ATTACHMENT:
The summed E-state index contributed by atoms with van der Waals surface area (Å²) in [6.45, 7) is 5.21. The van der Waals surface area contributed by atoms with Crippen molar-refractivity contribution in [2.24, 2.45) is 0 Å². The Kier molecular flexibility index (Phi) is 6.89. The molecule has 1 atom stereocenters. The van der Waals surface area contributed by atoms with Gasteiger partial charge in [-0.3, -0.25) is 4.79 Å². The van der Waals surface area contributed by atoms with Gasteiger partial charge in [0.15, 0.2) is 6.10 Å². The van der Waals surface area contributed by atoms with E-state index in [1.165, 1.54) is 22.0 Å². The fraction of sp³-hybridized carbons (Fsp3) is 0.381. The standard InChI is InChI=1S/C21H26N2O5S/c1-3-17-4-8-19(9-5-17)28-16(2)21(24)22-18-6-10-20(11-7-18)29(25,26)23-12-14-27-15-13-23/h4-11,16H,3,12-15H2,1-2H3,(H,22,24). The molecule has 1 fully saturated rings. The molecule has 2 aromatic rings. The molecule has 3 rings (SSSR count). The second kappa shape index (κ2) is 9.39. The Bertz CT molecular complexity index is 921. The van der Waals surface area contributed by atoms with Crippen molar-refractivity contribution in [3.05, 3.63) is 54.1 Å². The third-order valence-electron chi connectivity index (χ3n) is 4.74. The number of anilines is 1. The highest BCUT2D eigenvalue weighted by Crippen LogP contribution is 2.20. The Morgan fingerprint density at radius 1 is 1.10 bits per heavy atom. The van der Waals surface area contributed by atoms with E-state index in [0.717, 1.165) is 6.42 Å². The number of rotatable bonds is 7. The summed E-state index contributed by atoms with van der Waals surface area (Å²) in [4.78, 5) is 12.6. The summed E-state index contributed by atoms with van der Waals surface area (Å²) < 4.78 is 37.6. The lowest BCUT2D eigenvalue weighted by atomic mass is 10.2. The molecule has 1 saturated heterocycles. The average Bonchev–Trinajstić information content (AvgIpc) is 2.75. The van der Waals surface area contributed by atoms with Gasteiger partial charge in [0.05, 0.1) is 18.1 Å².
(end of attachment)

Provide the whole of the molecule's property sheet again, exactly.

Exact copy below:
The summed E-state index contributed by atoms with van der Waals surface area (Å²) in [6.45, 7) is 5.21. The van der Waals surface area contributed by atoms with Crippen molar-refractivity contribution in [2.24, 2.45) is 0 Å². The Kier molecular flexibility index (Phi) is 6.89. The molecule has 1 atom stereocenters. The van der Waals surface area contributed by atoms with Gasteiger partial charge in [-0.3, -0.25) is 4.79 Å². The van der Waals surface area contributed by atoms with Gasteiger partial charge in [0.15, 0.2) is 6.10 Å². The van der Waals surface area contributed by atoms with E-state index in [1.165, 1.54) is 22.0 Å². The fraction of sp³-hybridized carbons (Fsp3) is 0.381. The standard InChI is InChI=1S/C21H26N2O5S/c1-3-17-4-8-19(9-5-17)28-16(2)21(24)22-18-6-10-20(11-7-18)29(25,26)23-12-14-27-15-13-23/h4-11,16H,3,12-15H2,1-2H3,(H,22,24). The molecule has 1 fully saturated rings. The molecule has 2 aromatic rings. The molecule has 3 rings (SSSR count). The second kappa shape index (κ2) is 9.39. The Bertz CT molecular complexity index is 921. The van der Waals surface area contributed by atoms with Crippen molar-refractivity contribution in [3.05, 3.63) is 54.1 Å². The third-order valence-electron chi connectivity index (χ3n) is 4.74. The number of anilines is 1. The highest BCUT2D eigenvalue weighted by Crippen LogP contribution is 2.20. The Morgan fingerprint density at radius 1 is 1.10 bits per heavy atom. The van der Waals surface area contributed by atoms with E-state index in [0.717, 1.165) is 6.42 Å². The number of rotatable bonds is 7. The summed E-state index contributed by atoms with van der Waals surface area (Å²) in [4.78, 5) is 12.6. The summed E-state index contributed by atoms with van der Waals surface area (Å²) < 4.78 is 37.6. The lowest BCUT2D eigenvalue weighted by atomic mass is 10.2. The molecule has 1 saturated heterocycles. The average Bonchev–Trinajstić information content (AvgIpc) is 2.75. The van der Waals surface area contributed by atoms with Gasteiger partial charge in [0.05, 0.1) is 18.1 Å².